• Only see a doctor a few times before you switched to a doctor who would treat your pain and reported that to your doctor
  • Have a previous doctor who believed you are or were addicted to your medications
  • Request specific medication for your pain
  • Request your medication by name
  • Request more medication
  • Report no effects of other medications
  • Have bad reactions to your medications
  • Go to the ER a lot to get your pain treated
  • Believe you might become addicted to medication
  • Have contact with "street culture" or other "subcultures"
  • Raise your dose once or twice before you see your doctor again because of increased pain
  • Use your medication to treat another symptom that you have not previously mentioned to your doctor
  • Save your medications even if you do not need them anymore
  • Refuse some treatments or tests suggested by your doctor

PRN's Position:

Denying patients pain treatment based on the observation of these behaviors is systematic abuse. The denial of pain care leads to worsening of the patient's disease, causes irreparable damage to the patient's brain and nervous system, destroys the patient's interactions with their families and work environments and ultimately leads to patients' untimely deaths. Also, these behaviors are not medical tools - yet they have the medical establishments' full approval, when they amount to nothing more than pseudo-science.

Imagine if a diabetic patient had to prove that he had never lost a prescription, that his sugar cravings were not "aberrant", and he were forced, through non-treatment, into comas. Americans would be up in arms. If diabetics were kept at the minimal level of insulin to just barely keep them alive and then given antidepressants and required to go to psychotherapy to help them stop exhibiting insulin craving behaviors -- you would have a fair approximation of what patients in pain currently endure.

These aberrant drug related behaviors are being used by physicians to deny suffering people access to ethical and non-abusive medical treatment. Beyond that, by having to pass muster with a doctor who can judge their worth based on these behaviors, patients in pain have absolutely no control over their health, or their quality of life. They often have to switch doctors multiple times to find someone who will treat them, and if they are fortunate to be able to travel across the country to find a doctor, they have committed aberrant behavior. The lack of medical care can also force patients into buying drugs on the street, on the Internet or in Mexico, which keeps the vicious cycle continuing and puts patients in the realm of illegal activity, which can lead to their imprisonment or death due to fake or tainted medications. Any move a pain patient makes leads to being turned down, turned away, or forced to jump through an unending series of hoops. It is a rare patient who does not exhibit at least one of these behaviors, so it is a miracle that anyone is getting treated today. Physicians have to resist these prejudicial ideas in order to treat patients appropriately. The doctors who treat the patients as though they were human beings are the very ones prosecuted by the DEA and law enforcement.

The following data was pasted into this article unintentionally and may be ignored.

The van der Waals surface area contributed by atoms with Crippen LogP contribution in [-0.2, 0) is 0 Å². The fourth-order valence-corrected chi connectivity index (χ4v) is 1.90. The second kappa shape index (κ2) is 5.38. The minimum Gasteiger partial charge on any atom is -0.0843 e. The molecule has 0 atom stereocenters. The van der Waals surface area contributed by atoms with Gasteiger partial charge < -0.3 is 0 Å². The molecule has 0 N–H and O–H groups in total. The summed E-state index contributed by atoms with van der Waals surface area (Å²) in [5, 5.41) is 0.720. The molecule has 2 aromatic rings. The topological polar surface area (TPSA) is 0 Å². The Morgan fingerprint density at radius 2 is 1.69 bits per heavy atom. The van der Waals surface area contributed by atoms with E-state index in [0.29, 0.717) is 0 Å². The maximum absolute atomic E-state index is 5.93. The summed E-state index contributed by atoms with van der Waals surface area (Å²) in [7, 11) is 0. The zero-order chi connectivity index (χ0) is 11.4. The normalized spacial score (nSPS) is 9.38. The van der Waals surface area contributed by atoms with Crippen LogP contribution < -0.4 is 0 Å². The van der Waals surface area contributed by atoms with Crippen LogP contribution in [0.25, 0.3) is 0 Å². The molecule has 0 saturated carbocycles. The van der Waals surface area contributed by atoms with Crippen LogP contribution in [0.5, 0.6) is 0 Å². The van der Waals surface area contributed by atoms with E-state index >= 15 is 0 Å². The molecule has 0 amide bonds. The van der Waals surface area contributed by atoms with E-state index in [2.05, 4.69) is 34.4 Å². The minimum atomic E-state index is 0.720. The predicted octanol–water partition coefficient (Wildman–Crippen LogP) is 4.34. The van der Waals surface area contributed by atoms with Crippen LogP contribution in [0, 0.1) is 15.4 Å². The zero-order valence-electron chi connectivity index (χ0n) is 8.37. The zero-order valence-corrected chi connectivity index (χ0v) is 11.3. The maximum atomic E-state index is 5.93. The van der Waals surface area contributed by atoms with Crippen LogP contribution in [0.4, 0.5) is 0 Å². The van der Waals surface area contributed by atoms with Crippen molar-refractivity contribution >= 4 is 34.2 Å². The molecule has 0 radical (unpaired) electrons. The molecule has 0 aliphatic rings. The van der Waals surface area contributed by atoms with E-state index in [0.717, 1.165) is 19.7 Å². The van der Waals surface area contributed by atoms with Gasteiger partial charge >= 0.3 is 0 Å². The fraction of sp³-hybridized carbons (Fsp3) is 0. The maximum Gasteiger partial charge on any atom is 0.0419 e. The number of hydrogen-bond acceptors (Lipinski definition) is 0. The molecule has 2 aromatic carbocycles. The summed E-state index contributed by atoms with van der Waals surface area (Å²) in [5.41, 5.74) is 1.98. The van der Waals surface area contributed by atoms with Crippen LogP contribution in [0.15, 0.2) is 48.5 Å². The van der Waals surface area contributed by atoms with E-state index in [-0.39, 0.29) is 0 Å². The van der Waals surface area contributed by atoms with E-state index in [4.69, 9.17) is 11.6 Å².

The aberrant drug-related behaviors only add to the traumatic experience of pain patients. Currently, patients are thrown into an Orwellian universe that compounds their pain and misery and forecloses their options for continued survival. From our experience, this heaping of insult and exclusion from care often leads to patient suicide. As suicides from undertreated pain are not recorded and if a patient commits suicide by overdose, such a death is counted as a drug abuse death. As a result, the current system guarantees numbers for the DEA to point to in order to justify their existence. Until patients are not judged by how they look, what they say, or the amount of knowledge they posses regarding their own care and medicines, pain care will continue to be nothing more than systematic abuse pretending to be medical practice.